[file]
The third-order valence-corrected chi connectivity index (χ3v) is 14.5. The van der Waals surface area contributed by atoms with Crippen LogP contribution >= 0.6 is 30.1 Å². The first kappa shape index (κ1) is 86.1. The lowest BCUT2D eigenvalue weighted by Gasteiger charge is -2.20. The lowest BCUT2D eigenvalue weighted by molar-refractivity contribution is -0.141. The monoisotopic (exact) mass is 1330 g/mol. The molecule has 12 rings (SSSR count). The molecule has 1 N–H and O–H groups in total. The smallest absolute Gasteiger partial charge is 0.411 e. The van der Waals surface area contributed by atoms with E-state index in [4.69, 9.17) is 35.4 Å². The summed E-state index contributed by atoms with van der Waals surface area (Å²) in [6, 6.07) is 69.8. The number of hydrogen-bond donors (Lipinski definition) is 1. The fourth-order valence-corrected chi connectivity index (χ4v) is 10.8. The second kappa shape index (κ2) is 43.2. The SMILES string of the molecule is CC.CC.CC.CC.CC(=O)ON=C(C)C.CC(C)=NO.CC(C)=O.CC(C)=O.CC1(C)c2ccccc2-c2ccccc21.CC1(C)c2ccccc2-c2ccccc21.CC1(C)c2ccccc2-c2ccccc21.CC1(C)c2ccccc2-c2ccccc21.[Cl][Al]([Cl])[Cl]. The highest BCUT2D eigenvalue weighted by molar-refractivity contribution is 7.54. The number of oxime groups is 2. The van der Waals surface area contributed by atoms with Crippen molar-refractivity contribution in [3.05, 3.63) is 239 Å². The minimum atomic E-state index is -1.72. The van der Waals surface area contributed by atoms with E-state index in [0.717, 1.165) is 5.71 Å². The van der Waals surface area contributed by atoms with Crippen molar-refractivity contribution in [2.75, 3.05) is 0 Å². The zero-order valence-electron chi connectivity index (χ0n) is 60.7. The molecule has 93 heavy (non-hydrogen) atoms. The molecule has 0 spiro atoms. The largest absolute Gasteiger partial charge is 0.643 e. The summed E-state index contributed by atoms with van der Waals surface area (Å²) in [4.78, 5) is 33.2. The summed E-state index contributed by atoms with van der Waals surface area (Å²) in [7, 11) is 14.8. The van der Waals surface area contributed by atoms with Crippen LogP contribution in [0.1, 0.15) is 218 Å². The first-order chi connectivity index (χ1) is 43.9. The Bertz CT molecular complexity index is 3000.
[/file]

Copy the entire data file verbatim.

The third-order valence-corrected chi connectivity index (χ3v) is 14.5. The van der Waals surface area contributed by atoms with Crippen LogP contribution >= 0.6 is 30.1 Å². The first kappa shape index (κ1) is 86.1. The lowest BCUT2D eigenvalue weighted by Gasteiger charge is -2.20. The lowest BCUT2D eigenvalue weighted by molar-refractivity contribution is -0.141. The monoisotopic (exact) mass is 1330 g/mol. The molecule has 12 rings (SSSR count). The molecule has 1 N–H and O–H groups in total. The smallest absolute Gasteiger partial charge is 0.411 e. The van der Waals surface area contributed by atoms with E-state index in [4.69, 9.17) is 35.4 Å². The summed E-state index contributed by atoms with van der Waals surface area (Å²) in [6, 6.07) is 69.8. The number of hydrogen-bond donors (Lipinski definition) is 1. The fourth-order valence-corrected chi connectivity index (χ4v) is 10.8. The second kappa shape index (κ2) is 43.2. The SMILES string of the molecule is CC.CC.CC.CC.CC(=O)ON=C(C)C.CC(C)=NO.CC(C)=O.CC(C)=O.CC1(C)c2ccccc2-c2ccccc21.CC1(C)c2ccccc2-c2ccccc21.CC1(C)c2ccccc2-c2ccccc21.CC1(C)c2ccccc2-c2ccccc21.[Cl][Al]([Cl])[Cl]. The highest BCUT2D eigenvalue weighted by molar-refractivity contribution is 7.54. The number of oxime groups is 2. The van der Waals surface area contributed by atoms with Crippen molar-refractivity contribution in [3.05, 3.63) is 239 Å². The minimum atomic E-state index is -1.72. The van der Waals surface area contributed by atoms with E-state index in [0.717, 1.165) is 5.71 Å². The van der Waals surface area contributed by atoms with Crippen molar-refractivity contribution in [2.75, 3.05) is 0 Å². The zero-order valence-electron chi connectivity index (χ0n) is 60.7. The molecule has 93 heavy (non-hydrogen) atoms. The molecule has 0 spiro atoms. The largest absolute Gasteiger partial charge is 0.643 e. The summed E-state index contributed by atoms with van der Waals surface area (Å²) in [4.78, 5) is 33.2. The summed E-state index contributed by atoms with van der Waals surface area (Å²) in [7, 11) is 14.8. The van der Waals surface area contributed by atoms with Crippen LogP contribution in [0.1, 0.15) is 218 Å². The first-order chi connectivity index (χ1) is 43.9. The Bertz CT molecular complexity index is 3000.